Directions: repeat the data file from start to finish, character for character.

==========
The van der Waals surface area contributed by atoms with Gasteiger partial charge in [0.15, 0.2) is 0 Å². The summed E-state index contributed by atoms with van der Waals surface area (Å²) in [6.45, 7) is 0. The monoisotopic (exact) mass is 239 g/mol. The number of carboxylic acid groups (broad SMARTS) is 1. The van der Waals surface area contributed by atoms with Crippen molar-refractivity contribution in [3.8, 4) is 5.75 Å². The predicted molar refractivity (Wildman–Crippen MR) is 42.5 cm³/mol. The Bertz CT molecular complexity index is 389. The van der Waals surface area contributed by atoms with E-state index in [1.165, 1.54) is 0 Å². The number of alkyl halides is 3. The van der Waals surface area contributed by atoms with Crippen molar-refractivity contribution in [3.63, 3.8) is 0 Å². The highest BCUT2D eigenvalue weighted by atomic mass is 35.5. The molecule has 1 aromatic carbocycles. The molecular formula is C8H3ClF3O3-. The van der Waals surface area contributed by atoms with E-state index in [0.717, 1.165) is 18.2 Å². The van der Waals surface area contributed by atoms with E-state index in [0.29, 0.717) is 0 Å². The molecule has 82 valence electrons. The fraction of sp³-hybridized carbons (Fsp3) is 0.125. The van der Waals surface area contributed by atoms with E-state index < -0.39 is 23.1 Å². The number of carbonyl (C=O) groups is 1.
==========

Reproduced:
The van der Waals surface area contributed by atoms with Gasteiger partial charge in [0.15, 0.2) is 0 Å². The summed E-state index contributed by atoms with van der Waals surface area (Å²) in [6.45, 7) is 0. The monoisotopic (exact) mass is 239 g/mol. The number of carboxylic acid groups (broad SMARTS) is 1. The van der Waals surface area contributed by atoms with Crippen molar-refractivity contribution in [3.8, 4) is 5.75 Å². The predicted molar refractivity (Wildman–Crippen MR) is 42.5 cm³/mol. The Bertz CT molecular complexity index is 389. The van der Waals surface area contributed by atoms with E-state index in [1.165, 1.54) is 0 Å². The number of alkyl halides is 3. The van der Waals surface area contributed by atoms with Crippen molar-refractivity contribution in [3.63, 3.8) is 0 Å². The highest BCUT2D eigenvalue weighted by atomic mass is 35.5. The molecule has 1 aromatic carbocycles. The molecular formula is C8H3ClF3O3-. The van der Waals surface area contributed by atoms with E-state index in [0.717, 1.165) is 18.2 Å². The van der Waals surface area contributed by atoms with E-state index in [0.29, 0.717) is 0 Å². The molecule has 82 valence electrons. The fraction of sp³-hybridized carbons (Fsp3) is 0.125. The van der Waals surface area contributed by atoms with E-state index < -0.39 is 23.1 Å². The number of carbonyl (C=O) groups is 1.